Fuente: www.consultant-news.com Fecha: 20.04.2010
PwC: Improving credit conditions and business confidence but uncertainty remains about longer term outlook
While the prevailing view from UK businesses is that the economy is beginning to show signs of growth, underlying this is a cautiousness about the fragile nature of the recovery.
The second issue of the PwC’s Regional Trends Report collates the results of a poll of PwC’s regional business leaders on the current prevailing sentiment among the wider business community in their regions. It also provides an overview of UK business health, prospects and concerns. Key report findings include: uncertainty growing over the outcome of the general election; an improving business confidence and cautious optimism returning; signs of a loosening of the credit environment; a reliance on public expenditure as a key growth driver; and a housing market on the rise but below 2007 peak.
Kevin Nicholson, head of regions, PwC said: “While the overall picture for the UK is varied, there appears to be a muted view of the recovery as the pending general election has created a wait and see climate. It is clear that public spending on infrastructure improvements has been significant in some areas as a means of bolstering the business environment. The South East’s £800m redevelopment of Reading station and ongoing transformation of M4 junction 11, combined with work on New Street station and a runway extension at Birmingham airport in the Midlands and continuing work on London’s Crossrail and 2012 Olympics projects, represent some of the major initiatives which are either in progress or planned for the near future.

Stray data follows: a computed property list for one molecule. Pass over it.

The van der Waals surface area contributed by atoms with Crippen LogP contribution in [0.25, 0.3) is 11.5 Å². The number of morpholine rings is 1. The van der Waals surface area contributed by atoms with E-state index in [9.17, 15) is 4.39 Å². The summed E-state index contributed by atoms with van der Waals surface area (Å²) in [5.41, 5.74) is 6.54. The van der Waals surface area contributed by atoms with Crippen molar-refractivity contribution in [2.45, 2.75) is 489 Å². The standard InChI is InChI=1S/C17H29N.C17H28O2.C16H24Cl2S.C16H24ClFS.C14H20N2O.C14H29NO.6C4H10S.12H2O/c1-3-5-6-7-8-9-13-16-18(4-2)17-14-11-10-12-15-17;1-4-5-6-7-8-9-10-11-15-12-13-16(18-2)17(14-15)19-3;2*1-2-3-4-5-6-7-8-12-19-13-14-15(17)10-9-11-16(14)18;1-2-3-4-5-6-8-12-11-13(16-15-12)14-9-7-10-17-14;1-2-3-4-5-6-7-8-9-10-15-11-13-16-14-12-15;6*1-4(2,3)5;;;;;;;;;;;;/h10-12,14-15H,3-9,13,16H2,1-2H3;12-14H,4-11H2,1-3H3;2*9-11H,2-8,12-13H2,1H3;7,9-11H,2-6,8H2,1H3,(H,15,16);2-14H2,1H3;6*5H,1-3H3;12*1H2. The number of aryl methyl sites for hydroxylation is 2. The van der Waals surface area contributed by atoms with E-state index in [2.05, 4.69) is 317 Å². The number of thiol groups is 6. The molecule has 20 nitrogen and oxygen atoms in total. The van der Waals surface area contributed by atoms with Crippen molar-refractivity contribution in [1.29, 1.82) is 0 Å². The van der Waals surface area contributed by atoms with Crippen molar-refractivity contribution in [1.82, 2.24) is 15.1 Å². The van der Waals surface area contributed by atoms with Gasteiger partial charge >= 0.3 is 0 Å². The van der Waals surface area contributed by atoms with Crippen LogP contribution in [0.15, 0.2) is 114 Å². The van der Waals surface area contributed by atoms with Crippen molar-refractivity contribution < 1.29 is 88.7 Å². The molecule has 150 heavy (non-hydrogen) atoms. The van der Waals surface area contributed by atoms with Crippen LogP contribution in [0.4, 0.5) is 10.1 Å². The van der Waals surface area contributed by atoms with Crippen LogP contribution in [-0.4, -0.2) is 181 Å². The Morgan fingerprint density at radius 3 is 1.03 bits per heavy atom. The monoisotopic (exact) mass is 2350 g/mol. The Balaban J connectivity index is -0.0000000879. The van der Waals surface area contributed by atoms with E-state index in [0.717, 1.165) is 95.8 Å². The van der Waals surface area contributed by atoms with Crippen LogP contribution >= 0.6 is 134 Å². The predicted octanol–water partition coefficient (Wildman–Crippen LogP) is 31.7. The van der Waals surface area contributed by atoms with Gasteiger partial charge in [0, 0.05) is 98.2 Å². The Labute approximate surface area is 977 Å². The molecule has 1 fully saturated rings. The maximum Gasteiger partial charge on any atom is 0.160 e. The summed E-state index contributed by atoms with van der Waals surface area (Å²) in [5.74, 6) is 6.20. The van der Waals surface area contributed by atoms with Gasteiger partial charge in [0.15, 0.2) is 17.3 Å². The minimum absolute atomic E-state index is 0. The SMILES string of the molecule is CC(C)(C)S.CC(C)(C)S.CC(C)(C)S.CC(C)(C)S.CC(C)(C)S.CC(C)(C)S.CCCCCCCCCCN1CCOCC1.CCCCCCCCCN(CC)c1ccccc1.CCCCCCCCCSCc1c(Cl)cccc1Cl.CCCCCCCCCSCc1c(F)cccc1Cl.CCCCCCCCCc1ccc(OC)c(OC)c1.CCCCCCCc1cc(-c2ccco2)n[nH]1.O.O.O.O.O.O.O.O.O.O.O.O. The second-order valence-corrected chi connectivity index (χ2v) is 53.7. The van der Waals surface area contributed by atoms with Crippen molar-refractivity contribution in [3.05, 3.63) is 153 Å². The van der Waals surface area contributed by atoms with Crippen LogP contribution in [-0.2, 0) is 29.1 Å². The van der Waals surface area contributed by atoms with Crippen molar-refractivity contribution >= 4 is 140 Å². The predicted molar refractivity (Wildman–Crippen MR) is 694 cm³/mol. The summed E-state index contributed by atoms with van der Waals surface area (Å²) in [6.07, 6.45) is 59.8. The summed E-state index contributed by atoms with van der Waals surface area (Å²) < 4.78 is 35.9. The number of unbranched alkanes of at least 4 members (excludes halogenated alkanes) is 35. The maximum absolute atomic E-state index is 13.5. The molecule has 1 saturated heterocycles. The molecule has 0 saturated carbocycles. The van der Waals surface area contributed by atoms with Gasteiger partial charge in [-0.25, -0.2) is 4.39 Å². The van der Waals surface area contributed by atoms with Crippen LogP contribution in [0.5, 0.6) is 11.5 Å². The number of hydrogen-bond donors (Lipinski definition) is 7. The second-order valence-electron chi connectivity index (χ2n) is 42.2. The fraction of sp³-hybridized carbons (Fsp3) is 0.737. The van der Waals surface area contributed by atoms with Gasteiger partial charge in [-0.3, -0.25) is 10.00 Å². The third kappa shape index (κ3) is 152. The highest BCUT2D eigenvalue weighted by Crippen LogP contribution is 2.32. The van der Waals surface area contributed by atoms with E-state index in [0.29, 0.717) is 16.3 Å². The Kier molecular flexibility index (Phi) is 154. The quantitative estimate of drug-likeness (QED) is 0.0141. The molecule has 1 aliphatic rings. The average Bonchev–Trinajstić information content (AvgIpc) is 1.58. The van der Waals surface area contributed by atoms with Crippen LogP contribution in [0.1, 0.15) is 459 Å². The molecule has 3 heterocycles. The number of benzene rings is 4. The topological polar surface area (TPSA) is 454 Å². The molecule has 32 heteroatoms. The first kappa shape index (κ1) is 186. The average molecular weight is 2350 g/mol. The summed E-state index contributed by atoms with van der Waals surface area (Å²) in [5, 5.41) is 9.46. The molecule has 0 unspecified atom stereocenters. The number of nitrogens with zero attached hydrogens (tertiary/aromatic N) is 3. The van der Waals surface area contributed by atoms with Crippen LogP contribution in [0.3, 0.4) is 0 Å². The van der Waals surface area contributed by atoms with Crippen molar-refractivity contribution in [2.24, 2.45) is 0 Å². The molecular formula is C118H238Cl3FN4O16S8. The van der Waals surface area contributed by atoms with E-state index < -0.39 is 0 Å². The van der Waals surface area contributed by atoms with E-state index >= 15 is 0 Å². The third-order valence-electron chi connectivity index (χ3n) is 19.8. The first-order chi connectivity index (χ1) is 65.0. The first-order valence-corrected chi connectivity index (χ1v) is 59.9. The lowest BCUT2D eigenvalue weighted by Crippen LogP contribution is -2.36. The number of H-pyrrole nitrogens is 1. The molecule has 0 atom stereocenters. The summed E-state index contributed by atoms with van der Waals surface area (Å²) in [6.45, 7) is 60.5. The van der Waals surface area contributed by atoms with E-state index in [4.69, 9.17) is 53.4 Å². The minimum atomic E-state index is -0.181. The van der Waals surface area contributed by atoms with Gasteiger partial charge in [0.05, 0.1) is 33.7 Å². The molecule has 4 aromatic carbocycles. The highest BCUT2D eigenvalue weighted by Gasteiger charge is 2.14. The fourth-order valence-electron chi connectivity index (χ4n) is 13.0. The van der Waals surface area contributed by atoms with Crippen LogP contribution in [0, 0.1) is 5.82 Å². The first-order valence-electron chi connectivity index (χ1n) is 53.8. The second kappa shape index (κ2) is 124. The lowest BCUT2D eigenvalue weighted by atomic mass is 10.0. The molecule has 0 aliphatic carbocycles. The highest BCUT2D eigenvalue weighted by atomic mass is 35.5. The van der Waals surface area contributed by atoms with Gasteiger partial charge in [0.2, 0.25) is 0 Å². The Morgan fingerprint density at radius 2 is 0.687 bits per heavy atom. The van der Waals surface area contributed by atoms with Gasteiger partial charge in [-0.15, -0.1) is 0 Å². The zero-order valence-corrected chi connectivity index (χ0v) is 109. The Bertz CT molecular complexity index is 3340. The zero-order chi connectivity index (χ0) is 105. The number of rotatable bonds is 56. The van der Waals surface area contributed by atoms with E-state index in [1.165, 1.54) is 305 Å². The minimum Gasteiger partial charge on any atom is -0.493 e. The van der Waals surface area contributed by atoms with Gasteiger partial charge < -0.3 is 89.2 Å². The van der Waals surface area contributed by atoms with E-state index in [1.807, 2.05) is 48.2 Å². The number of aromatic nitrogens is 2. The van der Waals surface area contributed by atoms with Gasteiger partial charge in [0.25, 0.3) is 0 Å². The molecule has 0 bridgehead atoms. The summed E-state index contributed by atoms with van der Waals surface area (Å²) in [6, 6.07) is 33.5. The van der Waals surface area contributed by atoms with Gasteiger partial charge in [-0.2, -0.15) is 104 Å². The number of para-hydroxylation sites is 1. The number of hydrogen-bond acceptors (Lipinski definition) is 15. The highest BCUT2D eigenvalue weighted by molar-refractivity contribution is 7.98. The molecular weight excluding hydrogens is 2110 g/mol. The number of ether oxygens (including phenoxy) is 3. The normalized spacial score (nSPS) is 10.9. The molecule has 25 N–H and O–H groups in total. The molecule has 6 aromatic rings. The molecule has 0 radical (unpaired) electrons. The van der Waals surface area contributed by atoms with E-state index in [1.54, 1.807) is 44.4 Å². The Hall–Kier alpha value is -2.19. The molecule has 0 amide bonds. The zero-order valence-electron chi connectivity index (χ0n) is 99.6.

Business confidence gradually improving
All but two regions report ‘average’ business confidence this quarter, the exceptions being Northern Ireland where confidence is lower and London being higher. This further supports the conclusion drawn in the previous edition of our Regional Trends Report that the bottom of the recession may have been reached. In London, improving economic indicators in recent months have boosted confidence however; the picture across the UK is a mixed one.
High levels of uncertainty highlighted since the last quarter have yet to be resolved, and if anything have worsened over the first three months of 2010 as the general election draws nearer.
Credit availability remains restricted, initial signs of loosening?
The regions were unanimous in citing a lack of available credit as one of the key challenges faced by businesses over the past quarter, up from six of seven regions in the previous review. The South East and Scotland both report a noticeable loosening of access to capital, albeit at a price.
Public expenditure key growth driver
Five of our eight regions cite the public sector as having been a key sector driving growth in the last three months. However, Northern Ireland, the Midlands, the South West, the North and Scotland all express concern at continued uncertainty over the future of public spending in light of the upcoming general election.
Nicholson says: “Public spending cuts are seen as very likely but the details are not yet clear, and there are fears over the potential to hinder the recovery before it becomes self sustaining. Northern Ireland, particularly, has been heavily reliant on the buoyancy of the public sector during the recession, with most other sectors stagnating or falling into decline. The South East is concerned that the burden of the bail out to the financial sector is yet to be fully felt; there is a risk that reducing spending at this stage will have significant consequences beyond the direct impact of the fiscal stimulus.”
Unemployment and housing
The last 3 months of 2009 saw a slight fall in UK average unemployment by 0.3 percentage points to 7.5%, helped particularly by a sharp drop in Northern Ireland, although indications for the first few months of 2010 are that this trend has reversed since then. London’s unemployment rate remains the highest of our reporting regions at 9.1%, though rates in the North East and the West Midlands (included within the North and Midlands regions) are higher still. Unemployment in Scotland also rose, though the anticipated growth in the housing sector may help to offset this in the near term, augmented by increasing investment in renewable energy; something which could become a regional speciality in years to come.
Average house prices across the UK rose marginally in the three months to December 2009, reflecting a general trend common to all regions with the exception of Northern Ireland, whose apparent recovery in the third quarter of 2009 was short lived.